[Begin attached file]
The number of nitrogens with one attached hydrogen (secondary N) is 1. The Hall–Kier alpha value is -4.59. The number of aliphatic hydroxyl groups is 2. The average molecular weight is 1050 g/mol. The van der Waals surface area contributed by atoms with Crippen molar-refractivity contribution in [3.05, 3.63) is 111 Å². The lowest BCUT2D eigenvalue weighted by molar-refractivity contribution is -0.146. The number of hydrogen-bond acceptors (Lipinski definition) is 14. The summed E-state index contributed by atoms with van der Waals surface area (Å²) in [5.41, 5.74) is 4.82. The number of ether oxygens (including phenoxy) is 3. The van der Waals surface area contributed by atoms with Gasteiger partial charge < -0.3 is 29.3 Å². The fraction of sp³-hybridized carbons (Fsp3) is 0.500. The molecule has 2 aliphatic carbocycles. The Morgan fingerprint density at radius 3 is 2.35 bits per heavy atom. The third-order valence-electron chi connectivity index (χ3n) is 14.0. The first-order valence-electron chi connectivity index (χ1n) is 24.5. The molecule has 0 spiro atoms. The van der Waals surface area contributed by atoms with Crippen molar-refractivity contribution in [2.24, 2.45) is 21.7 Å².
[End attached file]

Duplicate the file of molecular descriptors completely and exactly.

The number of nitrogens with one attached hydrogen (secondary N) is 1. The Hall–Kier alpha value is -4.59. The number of aliphatic hydroxyl groups is 2. The average molecular weight is 1050 g/mol. The van der Waals surface area contributed by atoms with Crippen molar-refractivity contribution in [3.05, 3.63) is 111 Å². The lowest BCUT2D eigenvalue weighted by molar-refractivity contribution is -0.146. The number of hydrogen-bond acceptors (Lipinski definition) is 14. The summed E-state index contributed by atoms with van der Waals surface area (Å²) in [5.41, 5.74) is 4.82. The number of ether oxygens (including phenoxy) is 3. The van der Waals surface area contributed by atoms with Gasteiger partial charge < -0.3 is 29.3 Å². The fraction of sp³-hybridized carbons (Fsp3) is 0.500. The molecule has 2 aliphatic carbocycles. The Morgan fingerprint density at radius 3 is 2.35 bits per heavy atom. The third-order valence-electron chi connectivity index (χ3n) is 14.0. The first-order valence-electron chi connectivity index (χ1n) is 24.5. The molecule has 0 spiro atoms. The van der Waals surface area contributed by atoms with Crippen molar-refractivity contribution in [2.24, 2.45) is 21.7 Å².